The costume and cut principles remained almost unchanged. Social differences in clothing were primarily evident on the choice of material and in workmanship.
Kazakh people used traditional homemade materials as fur, leather, felt and cameline in the manufacture of outer garments, shoes and hats. But they mostly made clothes from the factory cotton fabrics: cotton print, coarse calico, muslin and cotton velvet; they widely used Central Asian fabric production: adras, bekasab and shai.
Men’s clothes consisted of an underwear shirt (koilek) and trousers, upper top wear and wide trousers. Upper top wear was worn untucked, tails were closed from left to right. Trousers both lower (dambal) and upper (shalbar) were sewed by the same cut, wide in the step and at the waist, short trouser legs were usually were put into boots. Shalbar was made of camel homespun cloth, leather and chamois leather, since XIX century, it was made of cotton fabric of dark color or bright velvet. Since that time, upper trousers of Russian cut had been spread.
Men wore tight fit short swing clothes (to mid-thigh or knee length) over the shirt. The most common name of the garment is kamzol or beshpent (beshmet). They sewed kamzols from thick cotton fabrics, cotton velvet, woolen fabrics, velvet, silk, with long or short sleeves and sometimes without sleeves. They wore jackets with thick wool or fur backup in cold season. Kamzol was a kind of home clothes, when a man left the village he wore other clothes over it.
A groom in a wedding suit
(photo from Kaufman’s album, 1971-1872)
The most common and obligatory element of clothing was a wide long dressing gown of straight cut with long and wide sleeves — shapan. The robes were made of a variety of fabrics: sheer and close, sole-colored and colored fabrics. ‘Shapans’ were lagged for warmth-keeping with wool and cotton. Kazakh people wore robes at all seasons of the year. Kazakh men wore several robes in cold weather. Wealth Kazakhs, wishing to lay emphasis on their status wore 2-3 robes even in the warm time of the year and wore the most expensive shapan over them.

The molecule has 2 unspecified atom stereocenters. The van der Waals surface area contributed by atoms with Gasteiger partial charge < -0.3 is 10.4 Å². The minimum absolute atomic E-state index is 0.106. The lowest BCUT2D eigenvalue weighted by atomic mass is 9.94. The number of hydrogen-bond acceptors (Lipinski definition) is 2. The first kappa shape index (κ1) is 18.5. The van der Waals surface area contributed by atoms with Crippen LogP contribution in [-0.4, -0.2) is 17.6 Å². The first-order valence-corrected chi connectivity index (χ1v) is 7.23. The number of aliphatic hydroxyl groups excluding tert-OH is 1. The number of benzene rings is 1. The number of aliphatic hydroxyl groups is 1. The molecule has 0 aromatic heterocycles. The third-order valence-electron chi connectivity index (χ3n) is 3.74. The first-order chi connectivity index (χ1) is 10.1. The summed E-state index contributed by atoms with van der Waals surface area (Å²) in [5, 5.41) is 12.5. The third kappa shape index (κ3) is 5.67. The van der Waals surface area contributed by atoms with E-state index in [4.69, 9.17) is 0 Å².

(Semirechye, S.M.Dulin, 1907)
One of the oldest forms of clothing is kupi — a kind of thermal lined outerwear, made of naturally felted wool of sheep of camels. Kupi was sewn with the backing and covered with camel wool or paper tissue.
Ordinary winter clothes were uncovered sheepskin coats — ton. They were sewn of tanned sheepskin with wool inside. Wealthy Kazakh men wore fur coats ‘ishik’ of fine fur. They covered them with woven felt, velvet and satin.
Essential parts of men’s costume were leather belt and fabric waist belt. Leather belts ‘kise’ with handbags (okshantai), sheath and snuff bottle were always decorated with buckles, which were made of iron, brass, copper, sometimes covered with silver, blacken pattern and coining. Such belts were essential accessory of outer clothing of Kazakhs, who were warriors, hunters or cattlemen.
Men always wore headwear, even at home. They usually wore round cloth caps — takiya/kepesh. Until mid-XIX century, Kazakh men wore high tyubeteika with sharp-pointed top, tyubeteika with the flat top made of four triangular wedges or cut in a form of a circle gradually became common. Top hats were made of felt and fur. In summer, Kazakh people wore felt hats (kalpak) and hats with fur, in winter they wore headwear of the special cut (tymak or malakai). Tymak was sewn of crown and four large blades, made from felt and covered with fabric. The blades were done over with fur.
Kazakh Alimurat in the woolen robe with fur trimming and fur cap
(photo from Kaufman’s album, 1871-1872)
The fox fur cap was the most prestigious. Tymak’s cut had regional peculiarities, it was possible to judge about Kazakh’s generic assignment.
A Kazakh man in national headwear
(‘Turkestanskii albom’, photo by V.V.Vereshchagin)
In XIX century, Kazakh people of the Middle and Junior zhuzes wore the ancient headwear — bashlyk (also names as dalbai, zhalbagai, dalbagai, kulepara) made of camel cloth and other close texture. In XIX century, the most widespread men’s footwear were simple leather boots with rounded toes and low heels, sewed for one shoe, with no difference on left and right. Boots were varied with the seasons. Winter boots were high with wide tops, because they were worn on felt stockings (kiiz baipak).
Kazakh traditional culture in the collections of Kunstkamera — Almaty, 2008.- p.224